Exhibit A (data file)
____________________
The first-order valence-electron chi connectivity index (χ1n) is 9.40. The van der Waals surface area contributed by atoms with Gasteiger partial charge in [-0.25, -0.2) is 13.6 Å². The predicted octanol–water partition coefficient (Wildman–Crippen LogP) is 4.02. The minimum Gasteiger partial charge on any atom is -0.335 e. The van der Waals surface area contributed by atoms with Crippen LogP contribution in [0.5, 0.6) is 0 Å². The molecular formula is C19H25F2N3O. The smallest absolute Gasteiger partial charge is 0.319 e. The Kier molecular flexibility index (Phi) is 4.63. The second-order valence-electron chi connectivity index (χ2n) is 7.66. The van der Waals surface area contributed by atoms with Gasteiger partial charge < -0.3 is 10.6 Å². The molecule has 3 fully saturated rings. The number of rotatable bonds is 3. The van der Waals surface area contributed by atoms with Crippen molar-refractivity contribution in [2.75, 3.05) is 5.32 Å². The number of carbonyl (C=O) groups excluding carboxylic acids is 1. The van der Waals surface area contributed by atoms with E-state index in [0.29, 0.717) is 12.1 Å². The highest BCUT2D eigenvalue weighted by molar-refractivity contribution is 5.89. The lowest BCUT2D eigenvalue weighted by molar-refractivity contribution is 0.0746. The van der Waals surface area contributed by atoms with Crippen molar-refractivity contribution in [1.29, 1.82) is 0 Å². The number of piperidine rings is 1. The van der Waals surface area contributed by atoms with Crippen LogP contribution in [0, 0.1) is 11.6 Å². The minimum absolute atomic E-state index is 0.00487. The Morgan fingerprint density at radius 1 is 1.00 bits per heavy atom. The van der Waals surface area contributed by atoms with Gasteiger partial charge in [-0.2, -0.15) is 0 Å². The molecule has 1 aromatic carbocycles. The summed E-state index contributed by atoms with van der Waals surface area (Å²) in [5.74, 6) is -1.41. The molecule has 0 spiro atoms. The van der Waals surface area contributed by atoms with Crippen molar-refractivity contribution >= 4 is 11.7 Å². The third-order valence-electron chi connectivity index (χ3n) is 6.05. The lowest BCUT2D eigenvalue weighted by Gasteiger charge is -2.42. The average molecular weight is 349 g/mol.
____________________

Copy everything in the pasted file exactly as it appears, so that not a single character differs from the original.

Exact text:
The first-order valence-electron chi connectivity index (χ1n) is 9.40. The van der Waals surface area contributed by atoms with Gasteiger partial charge in [-0.25, -0.2) is 13.6 Å². The predicted octanol–water partition coefficient (Wildman–Crippen LogP) is 4.02. The minimum Gasteiger partial charge on any atom is -0.335 e. The van der Waals surface area contributed by atoms with Crippen LogP contribution in [0.5, 0.6) is 0 Å². The molecular formula is C19H25F2N3O. The smallest absolute Gasteiger partial charge is 0.319 e. The Kier molecular flexibility index (Phi) is 4.63. The second-order valence-electron chi connectivity index (χ2n) is 7.66. The van der Waals surface area contributed by atoms with Gasteiger partial charge < -0.3 is 10.6 Å². The molecule has 3 fully saturated rings. The number of rotatable bonds is 3. The van der Waals surface area contributed by atoms with Crippen molar-refractivity contribution in [2.75, 3.05) is 5.32 Å². The number of carbonyl (C=O) groups excluding carboxylic acids is 1. The van der Waals surface area contributed by atoms with E-state index in [0.29, 0.717) is 12.1 Å². The highest BCUT2D eigenvalue weighted by molar-refractivity contribution is 5.89. The lowest BCUT2D eigenvalue weighted by molar-refractivity contribution is 0.0746. The van der Waals surface area contributed by atoms with Crippen molar-refractivity contribution in [1.29, 1.82) is 0 Å². The number of piperidine rings is 1. The van der Waals surface area contributed by atoms with Crippen LogP contribution in [0, 0.1) is 11.6 Å². The minimum absolute atomic E-state index is 0.00487. The Morgan fingerprint density at radius 1 is 1.00 bits per heavy atom. The van der Waals surface area contributed by atoms with Gasteiger partial charge in [-0.2, -0.15) is 0 Å². The molecule has 1 aromatic carbocycles. The summed E-state index contributed by atoms with van der Waals surface area (Å²) in [5.74, 6) is -1.41. The molecule has 0 spiro atoms. The van der Waals surface area contributed by atoms with Crippen molar-refractivity contribution >= 4 is 11.7 Å². The third-order valence-electron chi connectivity index (χ3n) is 6.05. The lowest BCUT2D eigenvalue weighted by Gasteiger charge is -2.42. The average molecular weight is 349 g/mol.